Hello again, and welcome back. The students have one last blog post, and are now working on their take-home exams and (possibly) getting started on the appellate brief portion of their moot court for this course. On top of that, they produced another round of stellar blog posts, including a great discussion regarding the Constitutionality of many recent events. War powers and immigration factor heavily into this week’s posts, with a nice dash of marijuana and federalism thrown in as well.
Annellis, Kelly F., Hermina, and Sung all discuss the recent U.S. military actions in Syria. Annelis takes a general approach to the discussion, while Kelly F., Hermina, and Sung all discuss the constitutionality of the President’s actions, and they do not all agree. Taken together, these posts create a mini-debate over the extent of presidential war powers. Annelis updates us on further developments in Syria regarding a “mystery” bombing, and the eventual U.S. (and allies) response.
Kelly F. explores the questionable constitutionality (or not) of the President’s recent decision to bomb Syria in retaliation for the alleged chemical weapons attack Assad released on Syrians. Hermina also discusses the not-clearly-constitutional decision for the President to unilaterally decide to bomb Syria. Sung addresses the Constitutionality of the president’s actions in Syria, albeit with a different argument from the other students addressing this topic.
Ryan and Dan continue to cover the developments involving California and the national government over immigration issues, while Tyena looks at the Court’s recent foray into deportations. Ryan writes about the increasing divisions between various localities and the state government in California over immigration and various attempts to make the state a sanctuary state. Dan’s discusses the importance of immigrant labor to California farms, and how Americans have long been moving away from farm labor, even at higher wages. Tyena discusses the very-recently-decided Supreme Court case Sessions v. Dimaya, and what the Court’s ruling means for deportations in the U.S.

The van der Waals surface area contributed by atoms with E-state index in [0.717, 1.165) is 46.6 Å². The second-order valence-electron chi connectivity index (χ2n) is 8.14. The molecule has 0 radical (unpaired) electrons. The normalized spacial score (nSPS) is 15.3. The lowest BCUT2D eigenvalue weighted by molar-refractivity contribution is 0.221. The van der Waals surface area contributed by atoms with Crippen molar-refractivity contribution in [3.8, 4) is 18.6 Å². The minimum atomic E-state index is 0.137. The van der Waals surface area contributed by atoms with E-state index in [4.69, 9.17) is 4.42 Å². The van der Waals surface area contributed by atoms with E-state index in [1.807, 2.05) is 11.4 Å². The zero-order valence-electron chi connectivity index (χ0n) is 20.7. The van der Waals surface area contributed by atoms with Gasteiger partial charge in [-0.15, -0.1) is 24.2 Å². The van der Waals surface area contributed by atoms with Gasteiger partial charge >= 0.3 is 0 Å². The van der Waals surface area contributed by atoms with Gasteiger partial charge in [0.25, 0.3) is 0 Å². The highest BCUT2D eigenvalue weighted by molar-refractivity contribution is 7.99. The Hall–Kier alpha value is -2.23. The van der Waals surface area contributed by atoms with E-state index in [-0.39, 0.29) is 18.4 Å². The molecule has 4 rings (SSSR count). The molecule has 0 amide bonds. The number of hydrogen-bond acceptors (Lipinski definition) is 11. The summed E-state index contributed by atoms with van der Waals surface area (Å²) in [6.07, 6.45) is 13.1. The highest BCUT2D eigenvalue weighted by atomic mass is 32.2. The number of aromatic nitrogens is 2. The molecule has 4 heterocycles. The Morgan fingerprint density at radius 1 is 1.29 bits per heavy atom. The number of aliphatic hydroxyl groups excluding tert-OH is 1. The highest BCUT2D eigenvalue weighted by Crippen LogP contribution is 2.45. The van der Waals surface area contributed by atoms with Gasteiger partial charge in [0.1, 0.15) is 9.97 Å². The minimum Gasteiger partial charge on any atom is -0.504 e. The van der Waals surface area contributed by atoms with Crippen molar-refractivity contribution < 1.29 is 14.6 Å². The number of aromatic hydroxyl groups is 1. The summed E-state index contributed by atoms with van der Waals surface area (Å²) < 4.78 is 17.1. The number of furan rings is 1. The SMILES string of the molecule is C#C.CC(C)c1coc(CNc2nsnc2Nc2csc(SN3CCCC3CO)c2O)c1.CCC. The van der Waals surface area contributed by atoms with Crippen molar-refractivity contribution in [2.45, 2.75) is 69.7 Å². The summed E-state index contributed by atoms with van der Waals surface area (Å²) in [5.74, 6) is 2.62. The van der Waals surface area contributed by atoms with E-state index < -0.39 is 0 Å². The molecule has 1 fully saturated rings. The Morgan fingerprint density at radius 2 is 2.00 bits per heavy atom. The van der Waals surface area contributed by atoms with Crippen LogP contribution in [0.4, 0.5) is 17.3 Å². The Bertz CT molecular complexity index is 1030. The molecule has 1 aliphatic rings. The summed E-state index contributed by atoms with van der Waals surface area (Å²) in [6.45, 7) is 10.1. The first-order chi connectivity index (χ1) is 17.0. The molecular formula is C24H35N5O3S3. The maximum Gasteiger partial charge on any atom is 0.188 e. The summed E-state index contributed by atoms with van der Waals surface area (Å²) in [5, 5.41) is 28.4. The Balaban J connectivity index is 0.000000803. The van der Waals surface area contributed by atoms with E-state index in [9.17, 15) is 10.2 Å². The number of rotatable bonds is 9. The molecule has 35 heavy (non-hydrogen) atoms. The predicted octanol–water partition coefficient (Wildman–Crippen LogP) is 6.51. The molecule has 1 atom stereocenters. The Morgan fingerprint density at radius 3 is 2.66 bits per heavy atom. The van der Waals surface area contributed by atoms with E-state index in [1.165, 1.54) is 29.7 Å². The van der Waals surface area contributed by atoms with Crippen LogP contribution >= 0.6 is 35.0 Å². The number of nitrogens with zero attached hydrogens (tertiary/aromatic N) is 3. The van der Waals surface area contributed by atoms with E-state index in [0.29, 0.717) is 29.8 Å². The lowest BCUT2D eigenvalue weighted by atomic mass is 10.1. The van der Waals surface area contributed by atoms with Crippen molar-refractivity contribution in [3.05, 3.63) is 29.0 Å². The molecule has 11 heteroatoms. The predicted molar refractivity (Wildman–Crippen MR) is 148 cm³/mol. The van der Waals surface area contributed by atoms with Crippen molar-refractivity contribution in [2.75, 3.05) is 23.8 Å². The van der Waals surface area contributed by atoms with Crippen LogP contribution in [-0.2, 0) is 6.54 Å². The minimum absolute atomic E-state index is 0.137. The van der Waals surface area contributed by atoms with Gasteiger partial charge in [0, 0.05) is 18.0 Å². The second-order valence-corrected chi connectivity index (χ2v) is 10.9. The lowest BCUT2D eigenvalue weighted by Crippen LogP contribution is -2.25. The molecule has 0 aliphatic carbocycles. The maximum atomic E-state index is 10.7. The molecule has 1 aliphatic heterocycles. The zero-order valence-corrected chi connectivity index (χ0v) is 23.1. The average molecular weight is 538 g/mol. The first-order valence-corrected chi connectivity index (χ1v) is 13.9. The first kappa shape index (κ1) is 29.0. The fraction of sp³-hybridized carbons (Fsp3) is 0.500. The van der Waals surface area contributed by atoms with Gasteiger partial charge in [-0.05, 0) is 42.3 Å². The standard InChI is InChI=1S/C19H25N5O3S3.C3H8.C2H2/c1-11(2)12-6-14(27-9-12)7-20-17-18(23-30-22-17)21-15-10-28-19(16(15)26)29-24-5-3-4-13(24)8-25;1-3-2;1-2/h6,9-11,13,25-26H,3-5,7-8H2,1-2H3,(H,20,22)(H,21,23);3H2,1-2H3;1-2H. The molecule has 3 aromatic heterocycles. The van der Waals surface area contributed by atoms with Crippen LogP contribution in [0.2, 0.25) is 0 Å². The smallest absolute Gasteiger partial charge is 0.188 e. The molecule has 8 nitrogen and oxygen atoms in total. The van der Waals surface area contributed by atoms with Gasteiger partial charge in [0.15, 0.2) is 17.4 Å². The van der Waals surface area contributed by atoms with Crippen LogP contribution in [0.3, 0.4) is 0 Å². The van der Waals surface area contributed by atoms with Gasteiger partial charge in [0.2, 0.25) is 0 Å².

After war powers and immigration, why not some light reading on federalism and current battles over marijuana? Jordyn and Brad take the issue straight on, while Tim looks at the related issue of drug courts. Jordyn discusses the federalism issues at play in the tensions between the national and state governments over the question of legalized marijuana, as well as the President’s seeming change of mind regarding his stance on legalization. Brad writes more in-depth about the president’s recent suggestion, in contrast to his attorney general’s position, that he is in favor of marijuana legalization, and what this might mean for federalism in the United States. Tim explains what drug courts are, their use in the U.S., and how they could offer a possible way to address the drug problem in the U.S.
Given that many of these posts touch on presidential power, Kelly S.’s post this week provides a nice review for what ties these all together. Kelly S. explores the various aspects of the presidency in our system of separation of powers across the three branches.
As if these posts weren’t informative enough, Kei, Chelsea, and Troy all provide a retrospective look at topics from the not-too-distant past that touch on key aspects of federal power and law. Kei writes about Elouise Cobell (Yellow Bird Woman) who spent 15 years fighting for a settlement over the Department of the Interior’s mismanagement of Native American land, a fight that ended when then-President Obama finally fulfilled the government’s obligations. Chelsea continues her historical review of the Court and judicial review by looking at several major cases coming out of the Burger Court. Troy discusses the federal minimum wage, questions of economic stagnation, and how these issues could have played out in the 2016 presidential election.